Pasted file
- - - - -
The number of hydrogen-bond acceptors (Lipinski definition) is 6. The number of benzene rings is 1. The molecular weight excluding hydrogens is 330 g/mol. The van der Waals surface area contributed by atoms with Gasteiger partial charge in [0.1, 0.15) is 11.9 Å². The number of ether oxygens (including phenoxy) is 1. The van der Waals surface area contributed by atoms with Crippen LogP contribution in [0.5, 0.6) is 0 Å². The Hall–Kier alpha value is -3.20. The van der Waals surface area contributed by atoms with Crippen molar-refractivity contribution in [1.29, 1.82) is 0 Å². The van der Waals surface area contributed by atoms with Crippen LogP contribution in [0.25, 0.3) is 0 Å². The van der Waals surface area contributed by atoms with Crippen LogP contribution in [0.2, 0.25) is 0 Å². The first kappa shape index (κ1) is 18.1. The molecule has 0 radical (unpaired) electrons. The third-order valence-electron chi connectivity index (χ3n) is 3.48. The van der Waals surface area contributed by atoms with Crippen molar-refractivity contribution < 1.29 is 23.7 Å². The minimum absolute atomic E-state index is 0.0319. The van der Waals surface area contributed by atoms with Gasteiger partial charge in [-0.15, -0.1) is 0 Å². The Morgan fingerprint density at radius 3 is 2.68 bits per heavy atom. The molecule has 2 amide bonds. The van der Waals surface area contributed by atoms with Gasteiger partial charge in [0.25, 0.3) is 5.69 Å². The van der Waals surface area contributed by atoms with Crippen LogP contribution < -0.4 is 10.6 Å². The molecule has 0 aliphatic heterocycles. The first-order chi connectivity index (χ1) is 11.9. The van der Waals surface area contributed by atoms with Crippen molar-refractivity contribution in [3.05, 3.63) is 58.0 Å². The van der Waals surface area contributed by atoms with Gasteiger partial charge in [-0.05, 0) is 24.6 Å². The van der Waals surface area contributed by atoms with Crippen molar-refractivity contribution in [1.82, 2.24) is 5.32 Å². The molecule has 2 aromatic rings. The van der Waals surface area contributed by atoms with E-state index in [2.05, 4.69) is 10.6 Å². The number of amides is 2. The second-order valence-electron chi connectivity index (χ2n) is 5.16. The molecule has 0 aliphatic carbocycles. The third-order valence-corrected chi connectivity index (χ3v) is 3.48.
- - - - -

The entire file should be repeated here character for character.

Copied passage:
The number of hydrogen-bond acceptors (Lipinski definition) is 6. The number of benzene rings is 1. The molecular weight excluding hydrogens is 330 g/mol. The van der Waals surface area contributed by atoms with Gasteiger partial charge in [0.1, 0.15) is 11.9 Å². The number of ether oxygens (including phenoxy) is 1. The van der Waals surface area contributed by atoms with Crippen LogP contribution in [0.5, 0.6) is 0 Å². The Hall–Kier alpha value is -3.20. The van der Waals surface area contributed by atoms with Crippen molar-refractivity contribution in [1.29, 1.82) is 0 Å². The van der Waals surface area contributed by atoms with Crippen LogP contribution in [0.25, 0.3) is 0 Å². The van der Waals surface area contributed by atoms with Crippen LogP contribution in [0.2, 0.25) is 0 Å². The first kappa shape index (κ1) is 18.1. The molecule has 0 radical (unpaired) electrons. The third-order valence-electron chi connectivity index (χ3n) is 3.48. The van der Waals surface area contributed by atoms with Crippen molar-refractivity contribution < 1.29 is 23.7 Å². The minimum absolute atomic E-state index is 0.0319. The van der Waals surface area contributed by atoms with Gasteiger partial charge in [-0.15, -0.1) is 0 Å². The Morgan fingerprint density at radius 3 is 2.68 bits per heavy atom. The molecule has 2 amide bonds. The van der Waals surface area contributed by atoms with Gasteiger partial charge in [0.25, 0.3) is 5.69 Å². The van der Waals surface area contributed by atoms with Crippen LogP contribution < -0.4 is 10.6 Å². The molecule has 0 aliphatic heterocycles. The first-order chi connectivity index (χ1) is 11.9. The van der Waals surface area contributed by atoms with Crippen molar-refractivity contribution in [3.05, 3.63) is 58.0 Å². The van der Waals surface area contributed by atoms with Gasteiger partial charge in [-0.05, 0) is 24.6 Å². The van der Waals surface area contributed by atoms with Crippen molar-refractivity contribution in [1.82, 2.24) is 5.32 Å². The molecule has 2 aromatic rings. The van der Waals surface area contributed by atoms with E-state index in [2.05, 4.69) is 10.6 Å². The number of amides is 2. The second-order valence-electron chi connectivity index (χ2n) is 5.16. The molecule has 0 aliphatic carbocycles. The third-order valence-corrected chi connectivity index (χ3v) is 3.48.